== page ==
SAT Scores Higher Than Ever in Camden

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The National and State Scholastic Aptitude Test (SAT) scores were just released and Camden County High School continues to establish new records of excellence with the highest composite scores in the schools history. The SAT scores are a composite of Math, Reading and Writing scores on a standardized test administered to all interested juniors and seniors across the United States. These scores are the most widely used tests by colleges and universities to identify students that are academically ready for college. The state of Georgia has historically been behind the national average, but Camden County High School has not only surpassed the state average, but is closing rapidly on national averages as well.
The average reading scores for Camden County High students was 505 out of a possible 800. This score surpassed the state average by 17 points and was 4 points higher than the national average. Since 2006, reading scores have gone up 16 points. In math, CCHS students averaged 505. Although this was slightly lower than the national average it was 15 points higher than the state average. Again, since 2006 the scores have improved by 25 points. Although the average writing score was up 10 points at 473, this is still two points below the state average. Principal, John Tucker stated that students who have challenged themselves with the Advanced Placement Language classes faired far better. “Our students who have taken the AP Language class as juniors have surpassed the state and national scores in writing for three consecutive years. We continue to encourage those students that intend to take the SAT’s and attend a four year university to take advantage of our Advanced Placement classes”.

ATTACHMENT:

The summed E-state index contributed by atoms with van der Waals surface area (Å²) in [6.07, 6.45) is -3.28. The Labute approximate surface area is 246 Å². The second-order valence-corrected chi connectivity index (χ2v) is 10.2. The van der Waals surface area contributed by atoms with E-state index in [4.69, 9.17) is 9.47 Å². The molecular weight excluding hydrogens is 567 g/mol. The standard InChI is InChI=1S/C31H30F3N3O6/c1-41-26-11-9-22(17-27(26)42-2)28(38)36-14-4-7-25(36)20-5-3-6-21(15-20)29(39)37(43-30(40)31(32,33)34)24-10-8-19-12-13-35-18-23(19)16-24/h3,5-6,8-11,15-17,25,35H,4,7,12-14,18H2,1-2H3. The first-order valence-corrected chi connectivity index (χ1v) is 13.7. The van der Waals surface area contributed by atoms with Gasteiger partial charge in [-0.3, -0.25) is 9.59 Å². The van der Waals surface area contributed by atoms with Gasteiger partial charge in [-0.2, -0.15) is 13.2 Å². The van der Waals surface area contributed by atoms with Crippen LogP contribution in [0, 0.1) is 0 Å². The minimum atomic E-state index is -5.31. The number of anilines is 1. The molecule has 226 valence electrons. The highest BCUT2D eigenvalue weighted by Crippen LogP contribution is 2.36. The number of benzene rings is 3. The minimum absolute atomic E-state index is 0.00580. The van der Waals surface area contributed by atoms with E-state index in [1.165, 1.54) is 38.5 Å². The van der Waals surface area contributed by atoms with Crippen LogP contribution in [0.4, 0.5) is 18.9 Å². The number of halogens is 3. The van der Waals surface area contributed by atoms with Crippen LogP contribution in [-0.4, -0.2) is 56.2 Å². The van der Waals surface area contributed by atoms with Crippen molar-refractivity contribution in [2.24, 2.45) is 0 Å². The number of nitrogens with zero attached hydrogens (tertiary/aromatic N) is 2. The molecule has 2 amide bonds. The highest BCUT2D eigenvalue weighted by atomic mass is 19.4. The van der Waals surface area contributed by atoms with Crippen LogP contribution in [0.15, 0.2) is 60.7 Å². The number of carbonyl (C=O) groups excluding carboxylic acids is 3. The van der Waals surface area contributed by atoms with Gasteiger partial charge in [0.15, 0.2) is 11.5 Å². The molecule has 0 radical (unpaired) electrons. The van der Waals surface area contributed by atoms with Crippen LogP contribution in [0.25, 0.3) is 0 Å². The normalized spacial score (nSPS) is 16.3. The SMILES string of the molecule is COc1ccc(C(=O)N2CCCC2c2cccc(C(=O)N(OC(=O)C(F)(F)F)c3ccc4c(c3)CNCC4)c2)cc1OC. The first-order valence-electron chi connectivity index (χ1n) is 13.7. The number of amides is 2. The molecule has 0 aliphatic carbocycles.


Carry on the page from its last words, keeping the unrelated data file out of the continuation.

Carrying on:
The combined SAT score for CCHS students this past year was 1483. This score surpassed the state average by 30 points. “We still need to emphasize that our college bound seniors need to take the SAT or the ACT. Our scores indicate a steady improvement in the last five years and we intend to continue these improvements with our emphasis on AP courses and increased academic rigor”, said Tucker. Tucker went on to say “Although we are proud of our improvement over the past few years we will not be content until we set the standard not only for the state but the nation as well.”

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